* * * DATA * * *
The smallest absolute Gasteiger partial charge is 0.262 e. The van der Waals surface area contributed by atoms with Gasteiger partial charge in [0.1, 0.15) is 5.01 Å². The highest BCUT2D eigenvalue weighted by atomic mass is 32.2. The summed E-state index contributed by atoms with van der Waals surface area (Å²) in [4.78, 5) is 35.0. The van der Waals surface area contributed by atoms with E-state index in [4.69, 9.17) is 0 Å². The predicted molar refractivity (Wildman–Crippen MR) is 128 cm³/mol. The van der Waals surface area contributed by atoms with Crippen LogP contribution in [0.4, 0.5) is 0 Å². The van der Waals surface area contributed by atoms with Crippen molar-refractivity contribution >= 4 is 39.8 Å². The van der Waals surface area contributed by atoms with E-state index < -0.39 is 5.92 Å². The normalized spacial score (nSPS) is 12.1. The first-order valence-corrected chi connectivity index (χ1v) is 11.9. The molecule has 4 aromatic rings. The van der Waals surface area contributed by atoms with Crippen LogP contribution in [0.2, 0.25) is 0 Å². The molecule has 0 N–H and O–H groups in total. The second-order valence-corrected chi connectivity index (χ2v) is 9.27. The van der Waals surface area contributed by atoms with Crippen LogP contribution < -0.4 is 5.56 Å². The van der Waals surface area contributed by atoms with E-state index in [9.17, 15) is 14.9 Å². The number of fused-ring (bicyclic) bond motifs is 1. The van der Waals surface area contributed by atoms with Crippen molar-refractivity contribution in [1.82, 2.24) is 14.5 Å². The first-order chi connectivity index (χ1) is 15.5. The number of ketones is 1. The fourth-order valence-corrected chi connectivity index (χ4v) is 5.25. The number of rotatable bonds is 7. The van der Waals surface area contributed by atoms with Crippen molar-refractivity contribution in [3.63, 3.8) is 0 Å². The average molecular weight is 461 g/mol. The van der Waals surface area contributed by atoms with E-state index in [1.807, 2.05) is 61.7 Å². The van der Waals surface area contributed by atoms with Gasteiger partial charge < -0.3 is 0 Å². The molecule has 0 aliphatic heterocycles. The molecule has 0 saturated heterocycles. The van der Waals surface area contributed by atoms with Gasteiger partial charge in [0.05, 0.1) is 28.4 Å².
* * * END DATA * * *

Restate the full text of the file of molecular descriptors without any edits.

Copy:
The smallest absolute Gasteiger partial charge is 0.262 e. The van der Waals surface area contributed by atoms with Gasteiger partial charge in [0.1, 0.15) is 5.01 Å². The highest BCUT2D eigenvalue weighted by atomic mass is 32.2. The summed E-state index contributed by atoms with van der Waals surface area (Å²) in [4.78, 5) is 35.0. The van der Waals surface area contributed by atoms with E-state index in [4.69, 9.17) is 0 Å². The predicted molar refractivity (Wildman–Crippen MR) is 128 cm³/mol. The van der Waals surface area contributed by atoms with Crippen LogP contribution in [0.4, 0.5) is 0 Å². The van der Waals surface area contributed by atoms with Crippen molar-refractivity contribution >= 4 is 39.8 Å². The van der Waals surface area contributed by atoms with E-state index < -0.39 is 5.92 Å². The normalized spacial score (nSPS) is 12.1. The first-order valence-corrected chi connectivity index (χ1v) is 11.9. The molecule has 4 aromatic rings. The van der Waals surface area contributed by atoms with Crippen LogP contribution in [0.2, 0.25) is 0 Å². The molecule has 0 N–H and O–H groups in total. The second-order valence-corrected chi connectivity index (χ2v) is 9.27. The van der Waals surface area contributed by atoms with Crippen LogP contribution < -0.4 is 5.56 Å². The van der Waals surface area contributed by atoms with E-state index in [9.17, 15) is 14.9 Å². The number of fused-ring (bicyclic) bond motifs is 1. The van der Waals surface area contributed by atoms with Crippen molar-refractivity contribution in [1.82, 2.24) is 14.5 Å². The first-order chi connectivity index (χ1) is 15.5. The number of ketones is 1. The fourth-order valence-corrected chi connectivity index (χ4v) is 5.25. The number of rotatable bonds is 7. The van der Waals surface area contributed by atoms with Crippen molar-refractivity contribution in [3.63, 3.8) is 0 Å². The average molecular weight is 461 g/mol. The van der Waals surface area contributed by atoms with E-state index in [1.807, 2.05) is 61.7 Å². The van der Waals surface area contributed by atoms with Gasteiger partial charge < -0.3 is 0 Å². The molecule has 0 aliphatic heterocycles. The molecule has 0 saturated heterocycles. The van der Waals surface area contributed by atoms with Gasteiger partial charge in [0.05, 0.1) is 28.4 Å².